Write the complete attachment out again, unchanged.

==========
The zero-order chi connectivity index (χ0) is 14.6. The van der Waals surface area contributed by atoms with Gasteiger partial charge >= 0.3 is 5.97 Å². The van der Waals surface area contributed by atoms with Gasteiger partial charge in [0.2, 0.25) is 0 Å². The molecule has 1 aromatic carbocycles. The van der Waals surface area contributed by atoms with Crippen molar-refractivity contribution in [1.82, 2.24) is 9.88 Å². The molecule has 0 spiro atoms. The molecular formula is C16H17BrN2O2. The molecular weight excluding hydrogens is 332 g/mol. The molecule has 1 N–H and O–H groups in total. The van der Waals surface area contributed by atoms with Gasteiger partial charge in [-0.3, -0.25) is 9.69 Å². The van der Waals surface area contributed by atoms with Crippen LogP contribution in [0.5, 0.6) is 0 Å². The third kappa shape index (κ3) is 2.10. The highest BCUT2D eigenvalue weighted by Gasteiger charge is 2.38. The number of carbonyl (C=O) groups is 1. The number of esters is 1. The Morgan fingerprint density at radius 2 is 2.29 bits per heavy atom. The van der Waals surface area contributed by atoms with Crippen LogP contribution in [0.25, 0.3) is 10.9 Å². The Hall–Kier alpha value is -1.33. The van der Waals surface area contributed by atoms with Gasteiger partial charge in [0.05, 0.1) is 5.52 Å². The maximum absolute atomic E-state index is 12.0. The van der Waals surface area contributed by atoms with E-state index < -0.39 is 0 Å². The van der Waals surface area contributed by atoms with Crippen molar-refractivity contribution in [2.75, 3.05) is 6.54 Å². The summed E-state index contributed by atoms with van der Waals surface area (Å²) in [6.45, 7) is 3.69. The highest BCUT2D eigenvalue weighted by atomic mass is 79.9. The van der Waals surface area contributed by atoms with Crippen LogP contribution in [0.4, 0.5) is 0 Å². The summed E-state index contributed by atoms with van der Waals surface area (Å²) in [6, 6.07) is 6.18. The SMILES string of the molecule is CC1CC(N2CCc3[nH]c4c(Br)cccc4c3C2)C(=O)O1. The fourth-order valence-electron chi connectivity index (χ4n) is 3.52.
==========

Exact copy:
The zero-order chi connectivity index (χ0) is 14.6. The van der Waals surface area contributed by atoms with Gasteiger partial charge >= 0.3 is 5.97 Å². The van der Waals surface area contributed by atoms with Gasteiger partial charge in [0.2, 0.25) is 0 Å². The molecule has 1 aromatic carbocycles. The van der Waals surface area contributed by atoms with Crippen molar-refractivity contribution in [1.82, 2.24) is 9.88 Å². The molecule has 0 spiro atoms. The molecular formula is C16H17BrN2O2. The molecular weight excluding hydrogens is 332 g/mol. The molecule has 1 N–H and O–H groups in total. The van der Waals surface area contributed by atoms with Gasteiger partial charge in [-0.3, -0.25) is 9.69 Å². The van der Waals surface area contributed by atoms with Crippen LogP contribution in [0.5, 0.6) is 0 Å². The third kappa shape index (κ3) is 2.10. The highest BCUT2D eigenvalue weighted by Gasteiger charge is 2.38. The number of carbonyl (C=O) groups is 1. The number of esters is 1. The Morgan fingerprint density at radius 2 is 2.29 bits per heavy atom. The van der Waals surface area contributed by atoms with Crippen LogP contribution in [0.25, 0.3) is 10.9 Å². The Hall–Kier alpha value is -1.33. The van der Waals surface area contributed by atoms with Gasteiger partial charge in [0.05, 0.1) is 5.52 Å². The maximum absolute atomic E-state index is 12.0. The van der Waals surface area contributed by atoms with E-state index < -0.39 is 0 Å². The van der Waals surface area contributed by atoms with Crippen molar-refractivity contribution in [2.75, 3.05) is 6.54 Å². The summed E-state index contributed by atoms with van der Waals surface area (Å²) in [6.45, 7) is 3.69. The highest BCUT2D eigenvalue weighted by atomic mass is 79.9. The van der Waals surface area contributed by atoms with Crippen LogP contribution in [0.4, 0.5) is 0 Å². The summed E-state index contributed by atoms with van der Waals surface area (Å²) in [6, 6.07) is 6.18. The SMILES string of the molecule is CC1CC(N2CCc3[nH]c4c(Br)cccc4c3C2)C(=O)O1. The fourth-order valence-electron chi connectivity index (χ4n) is 3.52.